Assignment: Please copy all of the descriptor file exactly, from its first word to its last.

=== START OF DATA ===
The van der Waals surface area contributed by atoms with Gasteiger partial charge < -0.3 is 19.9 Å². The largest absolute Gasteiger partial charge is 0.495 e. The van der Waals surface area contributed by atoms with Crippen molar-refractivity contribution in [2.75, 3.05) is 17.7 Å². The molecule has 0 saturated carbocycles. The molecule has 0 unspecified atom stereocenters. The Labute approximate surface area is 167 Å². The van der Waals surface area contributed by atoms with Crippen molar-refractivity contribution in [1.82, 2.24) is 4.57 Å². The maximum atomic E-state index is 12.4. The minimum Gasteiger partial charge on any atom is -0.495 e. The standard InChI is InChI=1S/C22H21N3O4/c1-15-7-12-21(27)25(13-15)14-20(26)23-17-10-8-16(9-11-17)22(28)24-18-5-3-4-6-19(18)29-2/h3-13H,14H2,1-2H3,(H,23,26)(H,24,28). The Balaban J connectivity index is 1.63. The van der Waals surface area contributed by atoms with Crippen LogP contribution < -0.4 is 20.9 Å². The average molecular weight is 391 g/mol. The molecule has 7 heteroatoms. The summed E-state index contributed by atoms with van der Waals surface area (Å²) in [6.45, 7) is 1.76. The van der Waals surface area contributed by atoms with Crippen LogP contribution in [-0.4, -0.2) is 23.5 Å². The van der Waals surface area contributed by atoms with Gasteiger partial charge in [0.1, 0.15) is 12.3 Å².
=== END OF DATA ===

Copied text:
The van der Waals surface area contributed by atoms with Gasteiger partial charge < -0.3 is 19.9 Å². The largest absolute Gasteiger partial charge is 0.495 e. The van der Waals surface area contributed by atoms with Crippen molar-refractivity contribution in [2.75, 3.05) is 17.7 Å². The molecule has 0 saturated carbocycles. The molecule has 0 unspecified atom stereocenters. The Labute approximate surface area is 167 Å². The van der Waals surface area contributed by atoms with Crippen molar-refractivity contribution in [1.82, 2.24) is 4.57 Å². The maximum atomic E-state index is 12.4. The minimum Gasteiger partial charge on any atom is -0.495 e. The standard InChI is InChI=1S/C22H21N3O4/c1-15-7-12-21(27)25(13-15)14-20(26)23-17-10-8-16(9-11-17)22(28)24-18-5-3-4-6-19(18)29-2/h3-13H,14H2,1-2H3,(H,23,26)(H,24,28). The Balaban J connectivity index is 1.63. The van der Waals surface area contributed by atoms with Crippen LogP contribution < -0.4 is 20.9 Å². The average molecular weight is 391 g/mol. The molecule has 7 heteroatoms. The summed E-state index contributed by atoms with van der Waals surface area (Å²) in [6.45, 7) is 1.76. The van der Waals surface area contributed by atoms with Crippen LogP contribution in [-0.4, -0.2) is 23.5 Å². The van der Waals surface area contributed by atoms with Gasteiger partial charge in [0.1, 0.15) is 12.3 Å².